Providing Workers with Information
Workers don’t only need high standards, but to reach these high standards it is essential that the worker be provided with all the information available on the issue. This is necessary whether the worker asks for this information or not. Although Drucker didn’t go into this, if a worker isn’t enthusiastic about acquiring information that the leader feels necessary, or doesn’t know what information he needs, it is the manager’s responsibility to explain its importance as either to provide the information, or guidance as to how to get it. Only with this kind of needed information can the worker control, measure how he is doing, and guide himself to reaching the goal and accepting complete responsibility for the task, assignment, and job. Moreover, as Drucker explained, it is critical that the worker know and understand how what he does contributes to the work of the entire organization, and after that how the work of the organization contributes to society. This category of information is what many call “the big picture.” Information about the “big picture” helps in acquiring managerial vision, the last of the four ways Drucker identified for the firm to motivate the worker to responsibility and peak performance. It is a strange fact that many managers attempt to lead through maintaining the ignorance of their subordinates. They apparently try to maintain control and show their superior knowledge by withholding information, or doling it out in small packages when at strategic times when they can demonstrate their cleverness. Wrong, wrong, wrong!!! Do you want engaged members of your organization or do you want to be thought of as clever?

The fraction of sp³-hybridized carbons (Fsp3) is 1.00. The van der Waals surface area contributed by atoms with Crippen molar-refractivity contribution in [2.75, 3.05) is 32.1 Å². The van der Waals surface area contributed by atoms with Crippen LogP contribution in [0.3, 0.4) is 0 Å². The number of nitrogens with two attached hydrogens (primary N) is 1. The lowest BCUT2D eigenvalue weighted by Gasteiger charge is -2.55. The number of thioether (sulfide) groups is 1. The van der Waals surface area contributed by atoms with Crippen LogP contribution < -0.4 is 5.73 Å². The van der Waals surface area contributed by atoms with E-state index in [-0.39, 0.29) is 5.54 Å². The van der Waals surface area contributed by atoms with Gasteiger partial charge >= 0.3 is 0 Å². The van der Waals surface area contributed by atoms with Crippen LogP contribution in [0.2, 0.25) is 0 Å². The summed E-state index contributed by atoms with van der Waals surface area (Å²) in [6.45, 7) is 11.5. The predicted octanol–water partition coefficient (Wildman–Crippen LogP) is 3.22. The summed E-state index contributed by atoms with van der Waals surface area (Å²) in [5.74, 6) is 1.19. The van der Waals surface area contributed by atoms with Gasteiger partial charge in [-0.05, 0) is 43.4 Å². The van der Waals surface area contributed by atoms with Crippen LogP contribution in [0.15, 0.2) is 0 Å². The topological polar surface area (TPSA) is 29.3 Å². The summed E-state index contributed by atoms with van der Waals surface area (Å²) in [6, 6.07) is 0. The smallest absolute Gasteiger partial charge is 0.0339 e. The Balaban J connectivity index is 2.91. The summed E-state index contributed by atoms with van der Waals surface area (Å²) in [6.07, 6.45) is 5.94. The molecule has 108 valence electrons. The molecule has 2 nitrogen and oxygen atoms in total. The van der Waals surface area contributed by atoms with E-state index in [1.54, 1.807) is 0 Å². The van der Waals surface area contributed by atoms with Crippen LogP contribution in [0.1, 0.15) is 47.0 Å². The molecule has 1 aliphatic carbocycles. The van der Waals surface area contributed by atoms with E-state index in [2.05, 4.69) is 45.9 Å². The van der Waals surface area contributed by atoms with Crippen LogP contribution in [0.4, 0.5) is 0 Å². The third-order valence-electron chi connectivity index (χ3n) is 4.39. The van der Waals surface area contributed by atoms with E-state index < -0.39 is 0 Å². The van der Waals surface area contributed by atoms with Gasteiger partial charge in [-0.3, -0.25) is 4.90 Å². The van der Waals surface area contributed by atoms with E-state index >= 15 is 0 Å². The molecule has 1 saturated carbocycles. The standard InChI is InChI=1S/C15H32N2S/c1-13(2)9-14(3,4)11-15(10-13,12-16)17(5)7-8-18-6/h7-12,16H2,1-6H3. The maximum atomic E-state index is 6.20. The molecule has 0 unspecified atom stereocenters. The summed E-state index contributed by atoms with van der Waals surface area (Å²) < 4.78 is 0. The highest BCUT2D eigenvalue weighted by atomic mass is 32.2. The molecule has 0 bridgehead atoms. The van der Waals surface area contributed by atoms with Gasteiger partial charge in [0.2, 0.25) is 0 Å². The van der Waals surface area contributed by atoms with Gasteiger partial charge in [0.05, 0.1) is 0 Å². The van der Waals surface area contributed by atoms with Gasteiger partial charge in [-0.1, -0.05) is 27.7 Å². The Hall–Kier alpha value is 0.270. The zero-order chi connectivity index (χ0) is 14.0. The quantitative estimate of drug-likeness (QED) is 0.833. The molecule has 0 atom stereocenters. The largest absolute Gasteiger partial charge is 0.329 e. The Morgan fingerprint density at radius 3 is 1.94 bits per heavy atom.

Encouraging Workers to Acquire Managerial Vision
Only with managerial vision can the worker feel the pride necessary for peak performance and see his work as contributing to the success of the enterprise. However, there are other important reasons which explain why encouraging workers to acquire managerial vision is necessary for engagement. The engaged worker must frequently operate without supervision, or even the possibility of referral to higher authority when the boss is gone. Without managerial vision it is impossible for the worker to operate independently to avoid sub optimization and avoid optimizing what he does at the expense of the whole. Moreover, operating with engagement frequently requires risk. One takes risk only with self confidence. This means that the self-confidence of the worker is also essential for engagement and this is also encouraged through managerial vision.
Drucker taught us not only what we must do to attain high performance in our organizations --- generate engaged workers --- but the four actions we must take to get this result.
*Adapted from The Practical Drucker (AMACOM, 2014)
L&MB Magazine 6 - Q2, 2016